Stopping a Plane on the Tarmac!

By February 10, 2017Uncategorized

To be honest, traveling with my boss, Devaraj is not on my list of favorite things to do. It’s because it’s usually not a quiet & uneventful experience.  I remember there was this one time I was in a car with him and we got pulled over by some local cops. As soon as the cop pulled us over, we all knew what it was for; he wanted a few bucks for coffee. And I instantly felt bad, not for us, but for him. Of all the vehicles driving down that lane, why did he have the misfortune of stopping us? As soon as our vehicle came to a halt, Devaraj jumped out and went to the one who had pulled us over.  I of course stayed in the car (it was hot outside and there was air conditioning inside) but I managed to look out and see and hear the “talk”. Devaraj began with the history of India and it’s fight for freedom and independence and then went on to the need for each citizen to preserve this free society by doing what’s right, it reached it’s climax as he told the officer of his personal responsibility to do what’s right. By that time, the officer had lost not only the revenue of our car but also of the three other cars he could have stopped if he had not had to listen to the “talk”. It ended with the officer pleading with Devaraj to get back in his car and go on with his day. There are many more that I could write about but it would take a while. I think he has a natural bent towards correcting wrongs and I have a natural bent towards staying under the radar and being compliant. On a macro level, it makes sense, it’s what’s allowed this work to begin some 26 years ago and has given hope for many women, men, and children. But I got to tell you, on a micro level, it can be annoying.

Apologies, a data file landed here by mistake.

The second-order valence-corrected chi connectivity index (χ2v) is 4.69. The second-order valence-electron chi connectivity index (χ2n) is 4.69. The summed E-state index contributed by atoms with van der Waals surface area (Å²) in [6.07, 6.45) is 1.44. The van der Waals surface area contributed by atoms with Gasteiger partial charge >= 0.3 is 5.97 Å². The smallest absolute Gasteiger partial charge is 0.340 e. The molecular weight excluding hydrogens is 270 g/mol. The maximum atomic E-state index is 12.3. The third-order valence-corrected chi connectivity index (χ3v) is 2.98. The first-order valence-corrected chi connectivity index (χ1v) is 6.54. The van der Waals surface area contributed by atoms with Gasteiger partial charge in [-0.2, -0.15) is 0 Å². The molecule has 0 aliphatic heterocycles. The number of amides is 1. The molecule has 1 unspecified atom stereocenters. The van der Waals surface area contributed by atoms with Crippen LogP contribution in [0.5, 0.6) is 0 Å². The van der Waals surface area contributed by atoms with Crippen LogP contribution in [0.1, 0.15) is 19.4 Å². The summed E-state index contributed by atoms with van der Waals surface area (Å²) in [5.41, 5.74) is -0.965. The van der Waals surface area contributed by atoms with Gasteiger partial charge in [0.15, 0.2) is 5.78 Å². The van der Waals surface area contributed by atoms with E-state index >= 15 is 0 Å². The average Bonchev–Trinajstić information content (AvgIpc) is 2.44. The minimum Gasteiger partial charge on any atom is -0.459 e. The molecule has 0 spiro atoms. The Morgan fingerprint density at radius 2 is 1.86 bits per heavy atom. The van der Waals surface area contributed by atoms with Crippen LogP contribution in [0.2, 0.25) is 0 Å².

So I wasn’t too excited when he asked me to join him and our Medical Director, Dr. Prashant to spend two days in an area where we are starting a new work to build a community and help women and children that are highly vulnerable. To be honest, I didn’t like the idea because that would mean I would have to step outside of the role that I am more comfortable with, which is sitting behind the laptop and writing about the work and would have to actually step into a dirty, poor, and entrapped community. I also didn’t like it because it meant I would have to travel with the boss.